No Reason to Fear FHA

Image by Harry Strauss from Pixabay 









When we go online, we’re hit with a flood of editorial content every minute of every day. We’re constantly barraged with information from sources both corporate and personal, and unfortunately, it’s often hard to separate fact from biased opinion. 

This is especially true in the mortgage world, where the financial crisis of 2008 greatly tested people’s faith in certain financial products. One has to look no further than the FHA Loan, which, since '08 has been burdened with an unfair reputation as being a sub-standard product. 

Let’s dispel a couple of myths:

FHA Loans are Only for First-Time Buyers

Absolutely incorrect. It’s true, FHA loans are a great resource for first time home buyers, as they offer low down payments options and potentially lower interest rates for people just starting to build their financial future. 

However, the option may also benefit those with a less-than-stellar track record, financially speaking. Individuals with lower credit scores or a bankruptcy in their past often have a hard time qualifying for a conventional loan. An FHA mortgage is a solid option, allowing the option of home ownership to those who need to continue and improve their own financial record.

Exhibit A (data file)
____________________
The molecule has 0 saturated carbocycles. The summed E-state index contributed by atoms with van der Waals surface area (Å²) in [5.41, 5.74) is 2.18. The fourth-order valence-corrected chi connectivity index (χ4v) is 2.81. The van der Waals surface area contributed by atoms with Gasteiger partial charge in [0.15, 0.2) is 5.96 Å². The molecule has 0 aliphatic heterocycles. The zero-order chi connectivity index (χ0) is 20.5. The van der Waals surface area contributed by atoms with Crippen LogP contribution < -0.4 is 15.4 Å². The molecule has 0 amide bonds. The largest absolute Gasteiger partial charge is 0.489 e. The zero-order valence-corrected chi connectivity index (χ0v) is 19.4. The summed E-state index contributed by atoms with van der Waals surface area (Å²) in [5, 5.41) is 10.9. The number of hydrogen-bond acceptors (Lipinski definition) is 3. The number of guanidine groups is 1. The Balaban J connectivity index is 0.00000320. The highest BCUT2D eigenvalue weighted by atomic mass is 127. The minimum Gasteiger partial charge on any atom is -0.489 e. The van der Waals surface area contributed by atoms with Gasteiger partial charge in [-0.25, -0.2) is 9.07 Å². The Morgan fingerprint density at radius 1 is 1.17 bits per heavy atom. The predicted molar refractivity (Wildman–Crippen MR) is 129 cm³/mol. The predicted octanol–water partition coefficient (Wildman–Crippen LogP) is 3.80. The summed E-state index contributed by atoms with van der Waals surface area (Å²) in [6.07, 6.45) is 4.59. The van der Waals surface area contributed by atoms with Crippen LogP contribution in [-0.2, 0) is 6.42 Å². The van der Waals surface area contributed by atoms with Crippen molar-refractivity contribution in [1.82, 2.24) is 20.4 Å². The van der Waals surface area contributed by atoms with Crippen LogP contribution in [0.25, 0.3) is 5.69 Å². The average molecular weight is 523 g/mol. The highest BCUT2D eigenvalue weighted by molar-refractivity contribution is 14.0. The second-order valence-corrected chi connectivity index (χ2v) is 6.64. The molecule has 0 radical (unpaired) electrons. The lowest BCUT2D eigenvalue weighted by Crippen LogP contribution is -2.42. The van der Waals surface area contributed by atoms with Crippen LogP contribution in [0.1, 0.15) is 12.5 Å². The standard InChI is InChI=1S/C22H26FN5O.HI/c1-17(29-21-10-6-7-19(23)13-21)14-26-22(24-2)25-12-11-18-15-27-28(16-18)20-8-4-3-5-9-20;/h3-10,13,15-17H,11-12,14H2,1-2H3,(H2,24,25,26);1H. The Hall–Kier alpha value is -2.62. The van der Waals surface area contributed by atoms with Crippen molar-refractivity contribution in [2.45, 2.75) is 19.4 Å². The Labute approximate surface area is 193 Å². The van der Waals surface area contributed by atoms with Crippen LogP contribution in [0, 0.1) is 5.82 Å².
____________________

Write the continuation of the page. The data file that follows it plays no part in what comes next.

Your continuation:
FHA Loans Are Way More Expensive Than Conventional

Here is where your own financial situation really comes into play. The truth is, FHA loans can be more expensive — but they can also be significantly less expensive, depending on the particulars. With an FHA loan, you have the option to put less money down up front, and interest rates are often less than comparable Conventional rates.

The thing to pay attention to with an FHA loan is the mortgage insurance (MI). You pay your insurance in two parts — an upfront premium that is built into your loan amount, and the monthly insurance premium that you pay with your mortgage bill. Since the upfront amount is based on a percentage of your loan amount (1.75%), this will cost more to individuals looking for larger loans. The monthly MI amount on an FHA loan can be higher or lower than a conventional loan based on certain conditions, such as the area in which you live.

Which loan type works for your current financial situation depends on several different factors. That is why it is so very important to speak with a Midwest Lending mortgage professional. We look at your big picture — and we will never put you in a loan program that you can't afford. We're here to pair you with the perfect loan, so call or email today!